However cross cultural studies have shown that some rural tribes are not fazed by these impossible objects, this is because they perceive in 2d. These 2d perceivers show that depth perception is not innate, we learn how to perceive depth from our environmental stimuli. Once a new perception has been learnt; it becomes almost impossible to revert back to the original perception, as is the case with the Dalmatian in the snow illusion. On first impressions this picture merely looks like a random arrangements of black shapes on a white background.
Yet once you have been told what the picture actually is, it becomes very difficult to perceive the picture in its basic terms, as you did to begin with. This demonstrates how perceptual learning takes place within an instance, and once meaning has been assigned to the image, it is almost impossible not to perceive this when you look at the picture. On the other hand Gregory’s inverted face, 1974, appears to be a normal face, due to the lighting and ease of interpretation, however, once we know that the image is actually inverted, it is still difficult to perceive it that way.
The hollow face seems improbable, so the brain dismisses this hypothesis and perceives the face in a meaningful manner. This demonstrates how perceptual processes are influenced by passed experiences. Sometimes we can perceive things that are not present, this is highlighted by Hermann’s Grid. Here, a grid of black squares with white lines running between the squares appears to have grey dots in the intersections between for squares. These grey dots however are not real and disappear whenever you look at them directly. This can be explained on a cellular level.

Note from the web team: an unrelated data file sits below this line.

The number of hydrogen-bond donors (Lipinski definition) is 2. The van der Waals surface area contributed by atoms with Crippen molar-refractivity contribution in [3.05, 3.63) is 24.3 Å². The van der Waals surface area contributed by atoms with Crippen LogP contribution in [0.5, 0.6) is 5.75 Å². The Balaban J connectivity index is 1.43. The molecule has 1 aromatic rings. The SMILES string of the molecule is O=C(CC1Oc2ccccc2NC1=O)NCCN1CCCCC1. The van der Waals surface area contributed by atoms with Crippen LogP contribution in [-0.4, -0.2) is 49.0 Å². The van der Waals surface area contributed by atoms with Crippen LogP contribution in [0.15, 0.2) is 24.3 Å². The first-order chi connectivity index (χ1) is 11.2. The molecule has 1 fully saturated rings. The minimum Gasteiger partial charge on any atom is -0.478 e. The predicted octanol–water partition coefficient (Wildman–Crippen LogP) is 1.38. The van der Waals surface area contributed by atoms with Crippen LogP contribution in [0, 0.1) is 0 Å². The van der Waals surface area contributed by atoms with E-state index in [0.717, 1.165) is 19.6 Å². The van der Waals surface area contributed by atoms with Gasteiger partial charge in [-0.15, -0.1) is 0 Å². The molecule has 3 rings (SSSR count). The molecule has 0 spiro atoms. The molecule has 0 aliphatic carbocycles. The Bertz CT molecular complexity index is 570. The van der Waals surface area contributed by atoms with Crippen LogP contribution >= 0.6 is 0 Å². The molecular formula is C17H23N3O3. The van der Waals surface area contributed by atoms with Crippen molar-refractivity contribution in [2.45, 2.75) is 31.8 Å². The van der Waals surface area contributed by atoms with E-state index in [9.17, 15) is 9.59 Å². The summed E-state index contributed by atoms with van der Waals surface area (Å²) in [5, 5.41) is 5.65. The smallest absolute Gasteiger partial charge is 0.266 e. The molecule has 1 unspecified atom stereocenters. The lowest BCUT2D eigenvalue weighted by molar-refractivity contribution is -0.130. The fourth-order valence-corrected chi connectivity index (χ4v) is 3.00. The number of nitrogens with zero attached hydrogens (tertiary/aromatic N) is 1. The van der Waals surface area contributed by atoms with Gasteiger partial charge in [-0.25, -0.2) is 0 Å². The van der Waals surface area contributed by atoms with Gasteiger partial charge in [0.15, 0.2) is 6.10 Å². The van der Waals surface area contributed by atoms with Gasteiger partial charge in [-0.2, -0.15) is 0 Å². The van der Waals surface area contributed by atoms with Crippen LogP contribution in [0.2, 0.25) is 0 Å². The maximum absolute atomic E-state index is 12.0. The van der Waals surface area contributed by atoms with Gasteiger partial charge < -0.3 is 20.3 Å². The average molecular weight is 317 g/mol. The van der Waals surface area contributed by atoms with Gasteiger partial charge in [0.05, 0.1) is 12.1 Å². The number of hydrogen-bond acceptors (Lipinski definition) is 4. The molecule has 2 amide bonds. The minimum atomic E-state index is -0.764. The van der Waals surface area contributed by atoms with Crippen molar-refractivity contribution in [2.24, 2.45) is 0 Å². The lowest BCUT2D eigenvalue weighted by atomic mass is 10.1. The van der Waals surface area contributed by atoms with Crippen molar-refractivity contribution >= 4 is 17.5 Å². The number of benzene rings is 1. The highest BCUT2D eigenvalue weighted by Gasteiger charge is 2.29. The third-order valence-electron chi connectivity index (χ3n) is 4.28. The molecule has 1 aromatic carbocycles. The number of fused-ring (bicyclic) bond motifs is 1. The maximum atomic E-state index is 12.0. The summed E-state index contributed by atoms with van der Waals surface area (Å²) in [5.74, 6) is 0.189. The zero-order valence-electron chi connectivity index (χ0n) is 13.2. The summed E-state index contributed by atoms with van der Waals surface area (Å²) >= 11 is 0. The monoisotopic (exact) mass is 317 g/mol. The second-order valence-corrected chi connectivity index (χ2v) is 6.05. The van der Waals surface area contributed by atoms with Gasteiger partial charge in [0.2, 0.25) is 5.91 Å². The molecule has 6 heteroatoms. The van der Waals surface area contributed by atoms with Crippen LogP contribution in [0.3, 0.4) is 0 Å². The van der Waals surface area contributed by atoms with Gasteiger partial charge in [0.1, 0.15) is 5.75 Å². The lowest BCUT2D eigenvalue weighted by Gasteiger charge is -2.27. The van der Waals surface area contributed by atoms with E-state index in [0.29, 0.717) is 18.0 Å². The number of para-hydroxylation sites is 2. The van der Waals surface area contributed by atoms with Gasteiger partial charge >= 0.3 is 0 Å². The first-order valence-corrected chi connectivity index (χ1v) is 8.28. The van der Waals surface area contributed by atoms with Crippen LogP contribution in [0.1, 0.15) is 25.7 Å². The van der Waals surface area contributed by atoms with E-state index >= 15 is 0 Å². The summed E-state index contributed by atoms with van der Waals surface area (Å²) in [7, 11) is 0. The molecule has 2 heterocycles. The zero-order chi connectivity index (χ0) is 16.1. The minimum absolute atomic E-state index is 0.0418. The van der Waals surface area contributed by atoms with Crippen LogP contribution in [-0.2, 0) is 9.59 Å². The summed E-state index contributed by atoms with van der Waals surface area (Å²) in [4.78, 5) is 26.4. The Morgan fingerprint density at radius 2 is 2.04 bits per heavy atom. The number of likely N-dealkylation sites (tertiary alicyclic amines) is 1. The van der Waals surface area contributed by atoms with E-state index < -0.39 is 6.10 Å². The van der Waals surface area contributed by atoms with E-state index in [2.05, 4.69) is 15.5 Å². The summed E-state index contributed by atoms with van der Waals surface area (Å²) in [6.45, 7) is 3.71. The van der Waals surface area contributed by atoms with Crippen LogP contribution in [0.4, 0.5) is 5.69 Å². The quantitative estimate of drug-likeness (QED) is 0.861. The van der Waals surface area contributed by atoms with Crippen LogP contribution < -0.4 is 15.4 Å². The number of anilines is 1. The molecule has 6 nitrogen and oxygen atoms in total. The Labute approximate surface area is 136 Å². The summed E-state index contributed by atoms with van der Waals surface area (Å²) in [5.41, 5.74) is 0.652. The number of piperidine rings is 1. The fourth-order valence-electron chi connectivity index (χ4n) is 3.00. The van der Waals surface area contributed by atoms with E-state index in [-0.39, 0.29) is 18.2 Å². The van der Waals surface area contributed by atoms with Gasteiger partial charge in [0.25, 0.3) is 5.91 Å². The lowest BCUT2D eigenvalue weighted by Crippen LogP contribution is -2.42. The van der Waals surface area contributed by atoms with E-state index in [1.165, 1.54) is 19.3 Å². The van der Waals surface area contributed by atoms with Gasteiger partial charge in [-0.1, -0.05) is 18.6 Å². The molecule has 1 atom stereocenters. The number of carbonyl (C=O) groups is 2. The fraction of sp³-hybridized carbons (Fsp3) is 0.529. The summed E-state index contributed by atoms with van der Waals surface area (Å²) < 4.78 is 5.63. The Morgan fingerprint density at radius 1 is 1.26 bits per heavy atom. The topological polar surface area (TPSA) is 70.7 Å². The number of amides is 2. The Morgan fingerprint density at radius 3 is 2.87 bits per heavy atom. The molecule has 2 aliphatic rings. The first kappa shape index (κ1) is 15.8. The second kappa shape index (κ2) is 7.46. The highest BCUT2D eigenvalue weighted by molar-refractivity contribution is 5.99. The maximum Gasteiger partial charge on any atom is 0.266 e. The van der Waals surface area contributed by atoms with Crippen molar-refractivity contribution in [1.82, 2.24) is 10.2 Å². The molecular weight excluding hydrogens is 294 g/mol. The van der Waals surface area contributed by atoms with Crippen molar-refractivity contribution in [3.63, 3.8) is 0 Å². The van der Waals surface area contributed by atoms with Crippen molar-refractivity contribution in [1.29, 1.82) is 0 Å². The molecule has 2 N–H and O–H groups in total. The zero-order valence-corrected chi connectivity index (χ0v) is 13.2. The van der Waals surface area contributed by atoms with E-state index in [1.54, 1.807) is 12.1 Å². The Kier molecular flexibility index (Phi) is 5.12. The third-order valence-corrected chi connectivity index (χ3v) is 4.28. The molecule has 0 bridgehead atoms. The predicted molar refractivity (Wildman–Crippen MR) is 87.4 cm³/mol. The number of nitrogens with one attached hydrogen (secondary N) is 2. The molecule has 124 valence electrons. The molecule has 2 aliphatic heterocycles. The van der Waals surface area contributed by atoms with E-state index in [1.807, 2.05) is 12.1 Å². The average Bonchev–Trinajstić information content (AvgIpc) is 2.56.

The retina is made up of ganglion cells, when light shines onto the centre of these cells it promotes activity, however, an stimulation from surrounding cells inhibits this activity- this is known as lateral inhibition. At the intersections, the ganglion cell activity is inhibited from all four directions, meaning it looks comparatively darker than the white lines. Hence we perceive the illusory black dots. However, we also perceive imaginary objects on more than a physiological level. The Kanizsa Square, a cognitive illusion, allows us to something, namely a square, to be present, when it actually isn’t.
The illusion consists of four incomplete circles arranged at 90 degrees to each other, yet we perceive the image as being four black circles with a white square on top, overlapping with the circles. Here, the illusory lines can be accounted for by the contrast of black and white (bottom-up processing) as well as higher cognitive functions which infer the presence of complete shapes. This is a very strong illusion and it is very difficult to try and imagine the figure in its basic form. Illusions such as this allow us to read a text by its shadow alone.
This gives us more insight into spatial perception and how shadowing and interposition can act as a cue for the depth. Our perceptual processes appear to have a preference to perceive objects in 3d rather than flat, this is illustrated by the Muller lyer illusion, which is composed of two lines. One of the lines has outward pointing fins (similar to arrow heads), whilst the other has fins pointing inwards. This gives the illusion of one line being longer than the other. When presented with the illusions, participants see the lines in 3 dimensions, for example, as being the inward and outward facing corners of a room.